If you’re headed to the mountains this summer and are looking for some interesting history, stop in Georgetown — right off I-70 — and tour the Hotel de Paris. The hotel’s founder, Louis Dupuy, was born in France and arrived in Denver in 1869. He opened the hotel in 1875, and from that year until 1890 he made numerous expansions to the original building, which had started out as a bakery. It soon became one of the most popular and elegant hotels in the Rocky Mountains. Dupuy passed away in 1900, and new owners kept the establishment running as a boarding house until 1939. In 1954 the Society of Colonial Dames purchased the hotel and turned it into a museum. In 1978 it was returned to a more accurate representation of the Dupuy era, and since then has been giving visitors a look back into life in a late-nineteenth-century mining town. Hotel de Paris is also Colorado’s only National Trust for Historic Preservation site. The museum’s collection includes several thousand objects original to the hotel.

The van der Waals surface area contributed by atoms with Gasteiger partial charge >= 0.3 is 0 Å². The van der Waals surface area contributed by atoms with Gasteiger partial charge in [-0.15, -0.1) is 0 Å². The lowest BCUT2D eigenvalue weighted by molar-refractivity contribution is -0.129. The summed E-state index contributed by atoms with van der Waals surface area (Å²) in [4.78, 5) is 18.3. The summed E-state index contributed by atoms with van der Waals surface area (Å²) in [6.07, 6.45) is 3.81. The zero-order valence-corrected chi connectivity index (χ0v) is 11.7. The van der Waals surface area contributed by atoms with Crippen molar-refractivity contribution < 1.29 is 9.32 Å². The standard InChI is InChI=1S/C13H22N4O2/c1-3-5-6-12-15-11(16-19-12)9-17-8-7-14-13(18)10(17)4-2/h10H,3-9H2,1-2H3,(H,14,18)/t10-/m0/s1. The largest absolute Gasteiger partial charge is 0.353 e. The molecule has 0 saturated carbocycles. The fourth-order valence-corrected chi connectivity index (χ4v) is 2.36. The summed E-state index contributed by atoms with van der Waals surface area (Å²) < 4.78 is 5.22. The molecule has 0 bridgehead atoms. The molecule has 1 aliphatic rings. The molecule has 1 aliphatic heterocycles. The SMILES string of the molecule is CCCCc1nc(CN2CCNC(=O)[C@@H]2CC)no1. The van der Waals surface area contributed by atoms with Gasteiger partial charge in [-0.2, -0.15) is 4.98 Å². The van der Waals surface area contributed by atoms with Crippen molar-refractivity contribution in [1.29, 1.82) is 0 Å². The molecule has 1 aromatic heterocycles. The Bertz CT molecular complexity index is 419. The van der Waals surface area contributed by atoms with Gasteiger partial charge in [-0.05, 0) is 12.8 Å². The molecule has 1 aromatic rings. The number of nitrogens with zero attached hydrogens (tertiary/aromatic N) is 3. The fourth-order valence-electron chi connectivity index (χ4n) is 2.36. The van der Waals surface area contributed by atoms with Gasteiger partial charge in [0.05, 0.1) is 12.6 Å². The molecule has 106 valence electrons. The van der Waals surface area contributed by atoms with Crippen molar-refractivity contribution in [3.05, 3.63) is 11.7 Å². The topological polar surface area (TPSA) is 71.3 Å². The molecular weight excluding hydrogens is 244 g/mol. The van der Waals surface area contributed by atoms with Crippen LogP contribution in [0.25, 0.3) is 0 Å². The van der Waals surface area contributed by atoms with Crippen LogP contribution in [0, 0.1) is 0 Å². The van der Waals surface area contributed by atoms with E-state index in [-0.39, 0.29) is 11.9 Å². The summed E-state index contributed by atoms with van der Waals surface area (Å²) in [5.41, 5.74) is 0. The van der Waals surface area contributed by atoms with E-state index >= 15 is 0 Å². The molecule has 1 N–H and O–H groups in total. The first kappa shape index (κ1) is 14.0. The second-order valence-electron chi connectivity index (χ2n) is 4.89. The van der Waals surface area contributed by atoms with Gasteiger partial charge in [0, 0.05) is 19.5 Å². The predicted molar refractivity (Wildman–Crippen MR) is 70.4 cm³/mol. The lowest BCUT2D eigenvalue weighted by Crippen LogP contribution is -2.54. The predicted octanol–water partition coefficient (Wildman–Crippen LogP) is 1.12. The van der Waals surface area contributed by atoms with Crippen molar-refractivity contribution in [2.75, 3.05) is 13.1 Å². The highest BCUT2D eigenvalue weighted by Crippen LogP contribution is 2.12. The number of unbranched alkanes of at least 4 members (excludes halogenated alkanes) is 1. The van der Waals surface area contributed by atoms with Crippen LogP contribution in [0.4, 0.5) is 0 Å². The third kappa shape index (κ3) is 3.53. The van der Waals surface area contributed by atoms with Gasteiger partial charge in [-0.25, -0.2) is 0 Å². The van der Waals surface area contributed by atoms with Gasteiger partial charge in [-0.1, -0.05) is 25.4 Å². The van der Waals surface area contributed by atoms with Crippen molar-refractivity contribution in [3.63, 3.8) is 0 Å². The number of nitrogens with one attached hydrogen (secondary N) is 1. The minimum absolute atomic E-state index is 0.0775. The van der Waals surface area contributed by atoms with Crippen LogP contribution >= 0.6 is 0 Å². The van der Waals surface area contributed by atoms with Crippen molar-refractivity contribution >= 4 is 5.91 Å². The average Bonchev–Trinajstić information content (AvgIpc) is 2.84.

To commemorate the hotel’s rich history and its purchase by the Colonial Dames, the Colorado Historical Society in 1954 published a book on Hotel de Paris. Hotel de Paris and Louis Dupuy in Georgetown, Colorado: A Fragment of Old France Widely Known Everywhere in the West provides a quick history for visitors, useful either before or after a visit to the hotel. You can find resources on other Georgetown attractions, such as the Georgetown Loop Railroad and the Hamill House, by searching our library’s web catalog.
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